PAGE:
Monday, December 10, 2012

Window on Eurasia: Moscow Again Preparing to Play Religious Card in Tatarstan

Paul Goble

            Staunton, December 10 – The Kazan Tatars increasingly define themselves not just as a Turkic nation but as a Muslim one; and consequently Moscow must come to the defense the Kryashens, Christian Tatars whom most Tatars view as a religious subgroup of their community but who see themselves as a separate nation.

            That argument, which Moscow has accepted at various points in the past, has just been made yet again by Kryashen activists and by Rais Suleymanov, the head of the Volga Center of Regional and Ethnographic Research, whose commentaries over the last several years have been a bellwether of Moscow’s policy toward Kazan (

            In an article posted on the portal last week, Suleymanov reports on a conference held in Kazan at the end of last month by the Russian Institute of Strategic Research of which his center is a part on “National Self-Determination of the Kryashens: History and the Present Day,” and on both his remarks to that meeting and those of other researchers and activists.

            Suleymanov told the meeting that “up to now” no one had properly discussed “the problem of the national self-determination of the Kryashens,” a statement that presupposes that they are “an independent Orthodox Turkic ethnos” of some 300,000 people, of whom 250,000 live in the Republic of Tatarstan.

            Except in the 1926 census where they were listed separately, the Kryashens were treated in Soviet times as a religious sub-group of the Kazan Tatars. But in the two post-Soviet censuses, “thanks to the federal center,” they had the opportunity to declare themselves Kryashens in the 2002 and 2010 censuses, something that both reflected and helped power their identity.

            The Kazan researcher says that this provoked anger among the Tatar “national separatists” who viewed it as Moscow’s way of cutting the numbers of Tatars to under half of the republic’s population and dividing the Tatar nation and who frequently referred to the Kryashens as “agents of Ivan the Terrible” and “a living reminder of the times of the Orthodox inquisition.”

            This Orthodox people, Suleymanov continued, was even dismissed during the run-up to the 2002 enumeration as “the appendix of the Tatar nation” by several journalists, a term that suggested both that they were an integral part of the Tatars and that they could be amputated from the nation without any serious loss.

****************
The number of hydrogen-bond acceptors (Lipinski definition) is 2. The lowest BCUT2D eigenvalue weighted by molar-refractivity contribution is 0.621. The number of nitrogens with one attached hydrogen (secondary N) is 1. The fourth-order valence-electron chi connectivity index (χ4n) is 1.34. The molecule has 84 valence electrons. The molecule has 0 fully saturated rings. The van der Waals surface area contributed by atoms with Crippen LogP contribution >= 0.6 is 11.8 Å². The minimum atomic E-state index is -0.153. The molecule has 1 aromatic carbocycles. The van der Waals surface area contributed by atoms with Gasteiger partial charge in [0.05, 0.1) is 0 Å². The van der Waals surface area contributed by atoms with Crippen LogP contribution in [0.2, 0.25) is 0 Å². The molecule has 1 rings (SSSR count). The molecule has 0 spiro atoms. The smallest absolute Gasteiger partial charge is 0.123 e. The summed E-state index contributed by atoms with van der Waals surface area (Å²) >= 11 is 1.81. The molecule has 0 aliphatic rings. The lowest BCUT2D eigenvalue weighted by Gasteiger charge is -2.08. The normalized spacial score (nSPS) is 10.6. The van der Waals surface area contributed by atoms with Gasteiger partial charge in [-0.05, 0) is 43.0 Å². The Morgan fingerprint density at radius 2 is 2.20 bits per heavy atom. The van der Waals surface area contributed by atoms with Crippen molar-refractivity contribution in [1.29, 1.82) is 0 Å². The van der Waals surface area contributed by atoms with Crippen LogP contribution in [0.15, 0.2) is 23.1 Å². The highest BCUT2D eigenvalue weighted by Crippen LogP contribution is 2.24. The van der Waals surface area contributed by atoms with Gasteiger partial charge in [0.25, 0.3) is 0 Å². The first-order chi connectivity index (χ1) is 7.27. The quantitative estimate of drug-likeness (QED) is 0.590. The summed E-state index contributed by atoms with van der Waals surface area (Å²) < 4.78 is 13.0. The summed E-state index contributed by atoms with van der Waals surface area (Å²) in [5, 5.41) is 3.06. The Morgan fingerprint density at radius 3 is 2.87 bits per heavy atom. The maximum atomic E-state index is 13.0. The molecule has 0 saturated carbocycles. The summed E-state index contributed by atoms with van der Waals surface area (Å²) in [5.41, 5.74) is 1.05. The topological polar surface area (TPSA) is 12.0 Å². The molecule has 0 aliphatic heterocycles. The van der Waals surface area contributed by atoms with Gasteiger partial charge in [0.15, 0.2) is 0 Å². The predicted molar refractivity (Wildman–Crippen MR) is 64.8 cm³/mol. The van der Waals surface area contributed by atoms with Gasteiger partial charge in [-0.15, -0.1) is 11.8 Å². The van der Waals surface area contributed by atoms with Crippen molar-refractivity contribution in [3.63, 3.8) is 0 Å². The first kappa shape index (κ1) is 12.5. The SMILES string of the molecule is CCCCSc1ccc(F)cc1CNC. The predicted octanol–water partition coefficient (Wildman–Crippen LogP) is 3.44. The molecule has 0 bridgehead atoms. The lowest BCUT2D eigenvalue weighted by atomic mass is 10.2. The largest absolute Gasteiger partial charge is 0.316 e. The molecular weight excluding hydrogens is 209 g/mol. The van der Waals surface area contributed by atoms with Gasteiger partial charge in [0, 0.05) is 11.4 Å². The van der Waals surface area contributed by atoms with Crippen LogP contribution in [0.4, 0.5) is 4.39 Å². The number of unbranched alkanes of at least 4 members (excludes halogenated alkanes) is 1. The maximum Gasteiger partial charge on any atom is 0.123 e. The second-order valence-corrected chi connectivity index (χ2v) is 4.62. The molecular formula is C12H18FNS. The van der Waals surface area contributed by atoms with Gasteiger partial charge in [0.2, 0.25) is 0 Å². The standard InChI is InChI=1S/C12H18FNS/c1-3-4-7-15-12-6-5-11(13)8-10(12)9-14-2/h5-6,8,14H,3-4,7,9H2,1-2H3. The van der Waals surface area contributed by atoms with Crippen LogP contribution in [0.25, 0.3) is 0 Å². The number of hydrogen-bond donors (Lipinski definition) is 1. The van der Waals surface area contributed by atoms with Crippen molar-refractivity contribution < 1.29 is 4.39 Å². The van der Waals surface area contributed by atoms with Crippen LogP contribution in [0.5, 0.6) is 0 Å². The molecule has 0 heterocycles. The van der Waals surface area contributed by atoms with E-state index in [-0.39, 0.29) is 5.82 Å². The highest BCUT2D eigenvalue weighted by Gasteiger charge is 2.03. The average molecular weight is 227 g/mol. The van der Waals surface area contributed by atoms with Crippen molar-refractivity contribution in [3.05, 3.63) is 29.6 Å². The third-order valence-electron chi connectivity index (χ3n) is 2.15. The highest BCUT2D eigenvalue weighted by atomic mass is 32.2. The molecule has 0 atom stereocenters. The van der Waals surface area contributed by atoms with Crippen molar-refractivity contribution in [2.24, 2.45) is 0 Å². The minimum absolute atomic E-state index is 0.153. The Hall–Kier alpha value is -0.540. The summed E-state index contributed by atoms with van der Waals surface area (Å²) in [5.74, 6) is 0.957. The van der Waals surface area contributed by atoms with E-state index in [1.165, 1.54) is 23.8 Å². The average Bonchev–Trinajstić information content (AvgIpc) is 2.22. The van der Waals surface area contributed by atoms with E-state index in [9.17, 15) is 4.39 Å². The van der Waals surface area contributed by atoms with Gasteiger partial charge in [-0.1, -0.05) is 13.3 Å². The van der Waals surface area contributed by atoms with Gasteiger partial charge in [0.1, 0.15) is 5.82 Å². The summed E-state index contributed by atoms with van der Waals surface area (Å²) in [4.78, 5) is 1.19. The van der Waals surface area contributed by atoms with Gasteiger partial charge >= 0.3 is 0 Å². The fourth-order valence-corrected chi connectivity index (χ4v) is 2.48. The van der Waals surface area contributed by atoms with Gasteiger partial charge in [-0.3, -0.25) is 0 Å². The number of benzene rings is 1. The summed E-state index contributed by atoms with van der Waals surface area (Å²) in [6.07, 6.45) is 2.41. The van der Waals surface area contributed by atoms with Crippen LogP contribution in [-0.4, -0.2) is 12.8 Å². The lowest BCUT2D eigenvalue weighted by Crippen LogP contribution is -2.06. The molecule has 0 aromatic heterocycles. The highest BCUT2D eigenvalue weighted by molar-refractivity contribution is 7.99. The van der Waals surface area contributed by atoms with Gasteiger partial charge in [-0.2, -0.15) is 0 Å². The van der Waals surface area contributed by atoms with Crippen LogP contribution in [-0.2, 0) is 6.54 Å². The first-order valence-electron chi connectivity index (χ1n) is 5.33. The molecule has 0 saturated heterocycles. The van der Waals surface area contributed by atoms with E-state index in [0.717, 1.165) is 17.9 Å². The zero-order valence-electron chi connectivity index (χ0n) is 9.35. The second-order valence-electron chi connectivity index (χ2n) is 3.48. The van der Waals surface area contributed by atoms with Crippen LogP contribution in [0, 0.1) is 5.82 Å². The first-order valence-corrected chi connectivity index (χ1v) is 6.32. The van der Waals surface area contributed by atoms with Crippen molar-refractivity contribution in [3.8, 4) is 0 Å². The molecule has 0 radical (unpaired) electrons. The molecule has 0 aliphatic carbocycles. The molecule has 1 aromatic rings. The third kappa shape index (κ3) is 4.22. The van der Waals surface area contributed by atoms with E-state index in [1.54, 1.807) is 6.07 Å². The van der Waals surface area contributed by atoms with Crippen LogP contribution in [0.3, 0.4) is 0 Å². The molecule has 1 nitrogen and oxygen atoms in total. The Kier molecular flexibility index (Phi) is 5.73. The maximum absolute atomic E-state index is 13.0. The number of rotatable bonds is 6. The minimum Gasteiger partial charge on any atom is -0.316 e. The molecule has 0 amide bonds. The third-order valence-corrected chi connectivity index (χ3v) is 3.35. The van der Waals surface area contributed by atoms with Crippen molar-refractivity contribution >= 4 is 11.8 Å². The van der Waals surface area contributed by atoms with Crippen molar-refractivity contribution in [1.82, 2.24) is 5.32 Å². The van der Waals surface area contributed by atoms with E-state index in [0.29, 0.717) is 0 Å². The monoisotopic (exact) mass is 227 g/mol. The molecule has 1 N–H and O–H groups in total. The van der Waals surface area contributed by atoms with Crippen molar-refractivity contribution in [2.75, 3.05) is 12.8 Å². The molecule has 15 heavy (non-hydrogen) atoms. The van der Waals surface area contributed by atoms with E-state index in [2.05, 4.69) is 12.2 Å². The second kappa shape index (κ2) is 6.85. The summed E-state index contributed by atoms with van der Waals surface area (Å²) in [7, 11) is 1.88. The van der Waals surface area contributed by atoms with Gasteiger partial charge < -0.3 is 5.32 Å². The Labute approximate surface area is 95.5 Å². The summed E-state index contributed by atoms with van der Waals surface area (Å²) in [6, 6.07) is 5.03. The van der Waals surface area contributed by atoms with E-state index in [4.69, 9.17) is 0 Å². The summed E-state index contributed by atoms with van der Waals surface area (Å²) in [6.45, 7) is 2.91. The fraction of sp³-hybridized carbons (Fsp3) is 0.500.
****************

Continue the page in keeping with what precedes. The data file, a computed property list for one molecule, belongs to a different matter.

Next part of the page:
Since that time, some Tatars, he said, have sought to promote the Kryashens’ “return to Islam,” something a few have down out of “careerist considerations” but a shift that reflects the more profound shift among the Tatars themselves from a self-definition as a “poly-confessional” nation to a purely Muslim one.

            Suleymanov, who describes himself as a Tatar Muslim, says that as a result, other Tatars are “attempting to ‘push’ the Kryashens into a mono-confessional Tatar ethnos completely failing to understand that the future of the Kryashens is only in Orthodoxy because a Kryashen who adopts Islam ceases to be a Kryashen.”

            According to the researcher, there are only 26 Kryashen priests, down from 78 in 1917, and only five parishes where services are conducted in the church-Kryashen language: the villages of Bolshiye Aty, Chura, Kryash-Serda, and Melekes and in the republic capital of Kazan.

            Other speakers at the meeting weighed in with the same message.  Yevgeny Petukhov, a “Kryashen Cossack” from Chistopol, said that Muslim Tatars had introduced mullahs in Kryashen religious celebrations. One can only imagine, he continued, how Muslim Tatars would react if Orthodox priests and literature were present at their rites.

            Arkady Fokin, the president of the Couuncil of Veterans of the Kryashen Movement, noted that the Kryashens were “the only people in Russia who have two different ethnic statuses” under Boris Yeltsin, the Nagaybaki, historically a stratum of the Kryashens living in the Urals received the status of ‘a numerically small native people,’ but the Kryashens in Tatarstan, where the majority of them live, have the status of a sub-confessional group within the Tatar ethnos.”

            Vasily Ivanov, an ethnic Russian who works at Suleymanov’s center, pointed out that “for the self-identification of any ethnic community, there is the need for the image of ‘the other.’” For Tatar nationalists, that “’other’” includes the Kryashens and thus their negative attitude toward that community is part of efforts to boost their own identity.

            Ivanov said that this has had a curious result.  Many young Kryashens now have “a dual ethnic identity” and declaring themselves for official purposes to be ethnic Russians “because of the Christianophobia of the Tatar nationalists.” Their re-identification as Russians helped boost the number of Russians in Tatarstan between 2002 and 2010 by about 8,000.

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